week, and the queen made it clear in other ways
that her mind was still unchanged toward the
Christians.

The hearts of the missionaries were consider-



136 Sign of the Cross in Madagascar

ably tried by the hindrances placed in their way,
and the increasing fear that at any time their
work might be wholly stopped. The queen had
laid her interdict upon the Scriptures on March
1st, 1835, and at that time, a part of the book of
Job, and the prophecies from Ezekiel to Malachi,
were unprinted and partly untranslated. While
the missionaries were anxious to complete this
work, the natives, who had been taught to print,
forsook them. But day and night they worked
on, some translating, another setting type, and
another toiling at the press.

Thus they succeeded in completing the first
issue of the entire Malagasy Bible, by the end
of June, 1835, and these were, most of them, at
once placed in the hands of the Christians. It
is on record that some of the people walked
more than 100 miles in order to secure a copy
of the Bible.

That the fears of the missionaries were not
groundless was presently made abundantly clear.

One night they were disturbed about midnight
by a number of soldiers entering their yard and
a loud knocking at the door. On the door being
opened, the soldiers demanded, by queen's war-
rant, the surrender of their servants, who were
charged with joining in family worship with the
teachers. They were conveyed direct to the
palace yard, where the judges directed them to
at once drink the tangena. Two of them died
from the effects. The lives of the teachers were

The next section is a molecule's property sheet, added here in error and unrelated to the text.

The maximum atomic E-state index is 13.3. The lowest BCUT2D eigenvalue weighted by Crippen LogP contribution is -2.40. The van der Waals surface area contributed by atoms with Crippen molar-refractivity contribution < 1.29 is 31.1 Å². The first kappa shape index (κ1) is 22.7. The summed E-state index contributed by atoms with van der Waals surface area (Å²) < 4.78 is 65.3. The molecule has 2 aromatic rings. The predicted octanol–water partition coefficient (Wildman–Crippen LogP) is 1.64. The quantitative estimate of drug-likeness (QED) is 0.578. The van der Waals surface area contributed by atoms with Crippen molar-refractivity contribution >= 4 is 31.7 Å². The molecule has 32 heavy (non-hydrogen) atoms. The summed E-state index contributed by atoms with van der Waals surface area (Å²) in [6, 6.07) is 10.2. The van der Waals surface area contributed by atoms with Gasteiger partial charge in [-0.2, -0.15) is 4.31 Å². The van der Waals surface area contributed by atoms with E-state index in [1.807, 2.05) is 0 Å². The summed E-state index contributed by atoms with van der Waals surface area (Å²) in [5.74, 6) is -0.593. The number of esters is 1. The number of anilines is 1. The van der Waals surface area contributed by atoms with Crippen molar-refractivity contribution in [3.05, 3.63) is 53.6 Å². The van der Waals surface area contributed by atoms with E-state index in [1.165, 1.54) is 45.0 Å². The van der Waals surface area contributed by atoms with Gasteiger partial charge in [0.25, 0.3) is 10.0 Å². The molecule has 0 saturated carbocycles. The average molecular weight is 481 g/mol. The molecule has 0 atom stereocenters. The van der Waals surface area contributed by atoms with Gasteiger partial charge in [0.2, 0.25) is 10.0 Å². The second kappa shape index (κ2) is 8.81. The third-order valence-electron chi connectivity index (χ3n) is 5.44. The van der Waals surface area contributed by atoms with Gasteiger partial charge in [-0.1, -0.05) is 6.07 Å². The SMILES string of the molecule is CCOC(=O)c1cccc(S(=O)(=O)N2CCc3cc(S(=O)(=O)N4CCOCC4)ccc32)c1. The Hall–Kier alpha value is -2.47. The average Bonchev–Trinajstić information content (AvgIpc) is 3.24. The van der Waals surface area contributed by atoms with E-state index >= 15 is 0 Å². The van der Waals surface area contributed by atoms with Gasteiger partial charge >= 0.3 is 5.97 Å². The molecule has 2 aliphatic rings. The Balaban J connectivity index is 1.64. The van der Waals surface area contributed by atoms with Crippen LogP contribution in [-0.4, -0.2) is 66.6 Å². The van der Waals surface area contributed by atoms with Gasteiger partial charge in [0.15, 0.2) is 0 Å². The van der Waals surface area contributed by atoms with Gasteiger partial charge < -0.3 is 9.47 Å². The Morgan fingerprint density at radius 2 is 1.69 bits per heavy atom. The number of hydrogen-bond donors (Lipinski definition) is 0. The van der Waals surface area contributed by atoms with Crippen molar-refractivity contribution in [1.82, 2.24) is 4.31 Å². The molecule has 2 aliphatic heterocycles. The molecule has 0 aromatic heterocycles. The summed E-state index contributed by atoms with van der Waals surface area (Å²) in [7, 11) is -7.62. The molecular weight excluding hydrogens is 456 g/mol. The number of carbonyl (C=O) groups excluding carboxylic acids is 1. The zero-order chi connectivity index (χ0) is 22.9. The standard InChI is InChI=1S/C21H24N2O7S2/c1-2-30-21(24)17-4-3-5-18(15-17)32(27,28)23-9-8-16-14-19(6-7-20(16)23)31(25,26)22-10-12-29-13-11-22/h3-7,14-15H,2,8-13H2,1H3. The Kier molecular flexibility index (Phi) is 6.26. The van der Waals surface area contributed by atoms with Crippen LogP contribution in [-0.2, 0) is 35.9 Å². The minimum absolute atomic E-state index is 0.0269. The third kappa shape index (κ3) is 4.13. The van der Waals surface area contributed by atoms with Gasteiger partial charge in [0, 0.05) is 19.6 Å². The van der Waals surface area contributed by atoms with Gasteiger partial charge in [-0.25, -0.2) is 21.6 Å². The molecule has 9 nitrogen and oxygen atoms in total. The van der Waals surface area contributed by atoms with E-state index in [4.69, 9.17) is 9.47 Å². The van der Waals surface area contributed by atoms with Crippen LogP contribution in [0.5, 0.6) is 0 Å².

Suspense 137

not endangered; for even if the queen could, in
her ignorance, despise the Christians' God, she
was not ignorant of the power of England's arm,
and knew right well that any injury inflicted on
the teachers who were protected by treaty, would
have to be answered for to that power.

But a full consideration of the state of affairs
made it appear that the persecuted Christian
Church would be in a better position if, for a
time, the teachers who had led them to know
Christ should retire from the country. They
were perfectly assured that the moment they de-
parted all the copies of the Scriptures in their
possession would be seized by the queen's offi-
cers and be destroyed. Therefore, calling to-
gether the native teachers, they took counsel to-
gether as to what should be done. A number of
large holes were secretly dug in the compound
belonging to the teachers; boxes of Bibles and
books were lowered into them, and buried, in the
expectation that a day would come when these
books would be wanted. To their faith there
was no question that the hour of trial and dark-
ness would pass, and peace and light shine once
more. Then, commending all the Christian
Church to the care of Jehovah, and with parting
words of counsel an<l love, the teachers turned
their backs on the capital and their faces toward
the coast. Many of the Christians went some
distance with them, weeping together as they



138 Sign of the Cross in Madagascar

passed along the hillside upon which the city
stood.

Still, for a few days, the suspense was pro-
longed. But these days were to the Christians
a season for refreshment and the girding on of
strength. There was no special reason for pre-
serving secrecy concerning their profession, for


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Online LibraryJohn Joseph Kilpin FletcherThe sign of the cross in Madagascar; or, From darkness to light → online text (page 7 of 17)